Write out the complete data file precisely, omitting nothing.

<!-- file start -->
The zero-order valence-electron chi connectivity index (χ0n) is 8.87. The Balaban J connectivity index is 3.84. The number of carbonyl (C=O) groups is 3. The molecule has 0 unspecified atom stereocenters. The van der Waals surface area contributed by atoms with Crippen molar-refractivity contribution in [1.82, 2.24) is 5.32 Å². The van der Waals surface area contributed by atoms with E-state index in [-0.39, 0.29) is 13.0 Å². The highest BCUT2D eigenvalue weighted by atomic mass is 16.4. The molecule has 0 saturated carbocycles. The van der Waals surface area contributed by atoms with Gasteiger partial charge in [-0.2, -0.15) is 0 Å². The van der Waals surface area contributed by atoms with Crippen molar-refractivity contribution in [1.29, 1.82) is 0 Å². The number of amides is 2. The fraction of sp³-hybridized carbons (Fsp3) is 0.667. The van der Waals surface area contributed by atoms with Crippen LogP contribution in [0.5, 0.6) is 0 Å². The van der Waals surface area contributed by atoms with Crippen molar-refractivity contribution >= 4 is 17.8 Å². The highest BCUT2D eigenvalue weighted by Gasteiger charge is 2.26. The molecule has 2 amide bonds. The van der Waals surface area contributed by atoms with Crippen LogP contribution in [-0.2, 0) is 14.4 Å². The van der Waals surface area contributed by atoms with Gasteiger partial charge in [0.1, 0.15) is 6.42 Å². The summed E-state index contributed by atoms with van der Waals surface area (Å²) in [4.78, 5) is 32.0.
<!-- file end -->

The zero-order valence-electron chi connectivity index (χ0n) is 8.87. The Balaban J connectivity index is 3.84. The number of carbonyl (C=O) groups is 3. The molecule has 0 unspecified atom stereocenters. The van der Waals surface area contributed by atoms with Crippen molar-refractivity contribution in [1.82, 2.24) is 5.32 Å². The van der Waals surface area contributed by atoms with E-state index in [-0.39, 0.29) is 13.0 Å². The highest BCUT2D eigenvalue weighted by atomic mass is 16.4. The molecule has 0 saturated carbocycles. The van der Waals surface area contributed by atoms with Gasteiger partial charge in [-0.2, -0.15) is 0 Å². The van der Waals surface area contributed by atoms with Crippen molar-refractivity contribution in [1.29, 1.82) is 0 Å². The number of amides is 2. The fraction of sp³-hybridized carbons (Fsp3) is 0.667. The van der Waals surface area contributed by atoms with Crippen LogP contribution in [0.5, 0.6) is 0 Å². The van der Waals surface area contributed by atoms with Crippen molar-refractivity contribution >= 4 is 17.8 Å². The highest BCUT2D eigenvalue weighted by Gasteiger charge is 2.26. The molecule has 2 amide bonds. The van der Waals surface area contributed by atoms with Crippen LogP contribution in [-0.2, 0) is 14.4 Å². The van der Waals surface area contributed by atoms with Gasteiger partial charge in [0.1, 0.15) is 6.42 Å². The summed E-state index contributed by atoms with van der Waals surface area (Å²) in [4.78, 5) is 32.0.